Revision as of 14:10, 23 August 2013 by GameoAdmin (Talk | contribs)

Jump to: navigation, search

Menalda, a Dutch Mennonite family, usually merchants, in the province of Friesland (Bolsward, Harlingen, later also Gröningen and Leeuwarden), There are a number of Mennonite preachers of this name: Jan Menalda (1726-1801), of Harlingen, who studied at the University of Utrecht and the Amsterdam Mennonite Seminary, and served at Huizen 1751-1764, Leeuwarden 1764-1771, and Rotterdam 1771-1801. His son Eke Menalda (1759-1831), educated at the Amsterdam Mennonite Seminary, served at Middelburg 1784-1831. Thomas Menalda (1736-1794) of Bolsward studied at the University of Franeker and the Amsterdam Seminary and served at Makkum 1761-1771 and Zwolle 1771-1794. His son Simon Menalda (1763-1822), after studying at the Franeker University and the Amsterdam Seminary, was a pastor of the Bolsward congregation 1789-1813. Rein Sickes Menalda (born ca. 1660), the grandfather of Jan Menalda, in 1700 conducted an important trade to the Baltic Sea ports. In 1721 he became burgomaster of Harlingen, one of the earliest instances of a Mennonite in government office.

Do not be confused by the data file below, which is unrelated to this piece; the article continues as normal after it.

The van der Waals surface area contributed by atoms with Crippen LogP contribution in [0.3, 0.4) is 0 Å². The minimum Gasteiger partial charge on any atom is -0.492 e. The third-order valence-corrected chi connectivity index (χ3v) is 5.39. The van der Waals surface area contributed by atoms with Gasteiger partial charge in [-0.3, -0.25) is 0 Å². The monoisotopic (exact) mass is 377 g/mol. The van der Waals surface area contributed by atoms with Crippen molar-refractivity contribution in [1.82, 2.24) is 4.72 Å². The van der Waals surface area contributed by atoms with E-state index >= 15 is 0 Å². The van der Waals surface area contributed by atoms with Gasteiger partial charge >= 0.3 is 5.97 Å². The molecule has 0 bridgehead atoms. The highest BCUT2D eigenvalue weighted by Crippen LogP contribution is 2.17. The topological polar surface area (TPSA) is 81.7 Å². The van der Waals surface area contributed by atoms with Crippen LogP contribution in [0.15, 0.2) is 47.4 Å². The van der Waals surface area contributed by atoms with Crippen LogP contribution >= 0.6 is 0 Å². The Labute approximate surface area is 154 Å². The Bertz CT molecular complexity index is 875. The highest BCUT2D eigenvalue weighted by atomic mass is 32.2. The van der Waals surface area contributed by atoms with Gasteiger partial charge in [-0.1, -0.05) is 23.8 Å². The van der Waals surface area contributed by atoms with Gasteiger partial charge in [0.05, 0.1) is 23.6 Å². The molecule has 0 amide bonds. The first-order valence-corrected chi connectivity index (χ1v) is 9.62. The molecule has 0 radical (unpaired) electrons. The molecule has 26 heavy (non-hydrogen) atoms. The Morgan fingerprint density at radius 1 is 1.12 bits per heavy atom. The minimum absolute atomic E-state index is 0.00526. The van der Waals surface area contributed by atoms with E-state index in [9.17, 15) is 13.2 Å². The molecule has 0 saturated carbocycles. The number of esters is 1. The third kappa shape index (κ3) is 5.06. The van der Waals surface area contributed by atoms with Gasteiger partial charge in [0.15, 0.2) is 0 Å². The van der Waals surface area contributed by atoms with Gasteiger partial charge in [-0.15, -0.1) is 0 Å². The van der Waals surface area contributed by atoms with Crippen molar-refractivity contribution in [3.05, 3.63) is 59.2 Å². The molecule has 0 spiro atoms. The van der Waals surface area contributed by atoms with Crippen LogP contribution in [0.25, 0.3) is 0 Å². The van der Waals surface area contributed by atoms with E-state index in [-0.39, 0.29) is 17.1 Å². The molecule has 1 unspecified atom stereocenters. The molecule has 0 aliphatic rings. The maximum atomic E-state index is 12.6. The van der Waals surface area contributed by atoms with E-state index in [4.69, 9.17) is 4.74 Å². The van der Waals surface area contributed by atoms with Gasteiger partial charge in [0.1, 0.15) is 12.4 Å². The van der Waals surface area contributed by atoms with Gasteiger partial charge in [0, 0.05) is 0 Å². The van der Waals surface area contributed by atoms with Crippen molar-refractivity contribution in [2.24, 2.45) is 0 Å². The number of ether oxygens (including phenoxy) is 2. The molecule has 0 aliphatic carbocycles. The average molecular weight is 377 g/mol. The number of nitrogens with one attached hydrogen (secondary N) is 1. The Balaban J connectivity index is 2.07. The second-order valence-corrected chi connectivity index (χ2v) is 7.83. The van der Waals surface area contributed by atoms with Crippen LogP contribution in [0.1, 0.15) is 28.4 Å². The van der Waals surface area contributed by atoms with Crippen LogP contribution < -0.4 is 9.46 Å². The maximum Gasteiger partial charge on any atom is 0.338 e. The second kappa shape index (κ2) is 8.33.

To this family also belonged Cornelis Benjamin Menalda (1862-1950), of Leeuwarden, registrar of the Provincial States of Friesland, and for many years a trustee of the F.D.S. (Conference of Friesland) and the Algemene Doopsgezinde Sociëteit (General Dutch Mennonite Conference), and his daughter Wilhelmina Jacoba Menalda (1891-1946), who was the secretary of the Elspeetsche Vereeniging and also participated in the compilation of the new Dutch Mennonite hymnal, the Doopsgezinde Bundel.

Author(s) Nanne van der Zijpp
Date Published 1957

Cite This Article

MLA style

van der Zijpp, Nanne. "Menalda family." Global Anabaptist Mennonite Encyclopedia Online. 1957. Web. 21 Oct 2016.

APA style

van der Zijpp, Nanne. (1957). Menalda family. Global Anabaptist Mennonite Encyclopedia Online. Retrieved 21 October 2016, from

Adapted by permission of Herald Press, Harrisonburg, Virginia, and Kitchener, Ontario, from Mennonite Encyclopedia, Vol. 3, p. 572. All rights reserved.

©1996-2016 by the Global Anabaptist Mennonite Encyclopedia Online. All rights reserved.